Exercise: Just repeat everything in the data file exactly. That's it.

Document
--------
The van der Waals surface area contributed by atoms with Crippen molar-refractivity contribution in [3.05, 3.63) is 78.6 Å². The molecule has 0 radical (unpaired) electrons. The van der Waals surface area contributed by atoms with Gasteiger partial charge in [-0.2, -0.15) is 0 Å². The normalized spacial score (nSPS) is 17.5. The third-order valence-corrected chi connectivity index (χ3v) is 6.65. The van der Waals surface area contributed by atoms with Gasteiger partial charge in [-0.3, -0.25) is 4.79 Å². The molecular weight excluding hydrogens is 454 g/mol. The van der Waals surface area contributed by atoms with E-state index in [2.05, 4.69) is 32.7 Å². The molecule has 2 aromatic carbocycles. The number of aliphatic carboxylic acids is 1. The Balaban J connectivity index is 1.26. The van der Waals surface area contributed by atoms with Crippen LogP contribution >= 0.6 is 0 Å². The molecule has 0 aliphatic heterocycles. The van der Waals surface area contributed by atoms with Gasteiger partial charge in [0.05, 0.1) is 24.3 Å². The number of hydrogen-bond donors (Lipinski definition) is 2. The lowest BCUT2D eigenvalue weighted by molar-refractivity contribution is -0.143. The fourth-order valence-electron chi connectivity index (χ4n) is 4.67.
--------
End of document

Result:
The van der Waals surface area contributed by atoms with Crippen molar-refractivity contribution in [3.05, 3.63) is 78.6 Å². The molecule has 0 radical (unpaired) electrons. The van der Waals surface area contributed by atoms with Gasteiger partial charge in [-0.2, -0.15) is 0 Å². The normalized spacial score (nSPS) is 17.5. The third-order valence-corrected chi connectivity index (χ3v) is 6.65. The van der Waals surface area contributed by atoms with Gasteiger partial charge in [-0.3, -0.25) is 4.79 Å². The molecular weight excluding hydrogens is 454 g/mol. The van der Waals surface area contributed by atoms with E-state index in [2.05, 4.69) is 32.7 Å². The molecule has 2 aromatic carbocycles. The number of aliphatic carboxylic acids is 1. The Balaban J connectivity index is 1.26. The van der Waals surface area contributed by atoms with Crippen LogP contribution >= 0.6 is 0 Å². The molecule has 0 aliphatic heterocycles. The van der Waals surface area contributed by atoms with Gasteiger partial charge in [0.05, 0.1) is 24.3 Å². The number of hydrogen-bond donors (Lipinski definition) is 2. The lowest BCUT2D eigenvalue weighted by molar-refractivity contribution is -0.143. The fourth-order valence-electron chi connectivity index (χ4n) is 4.67.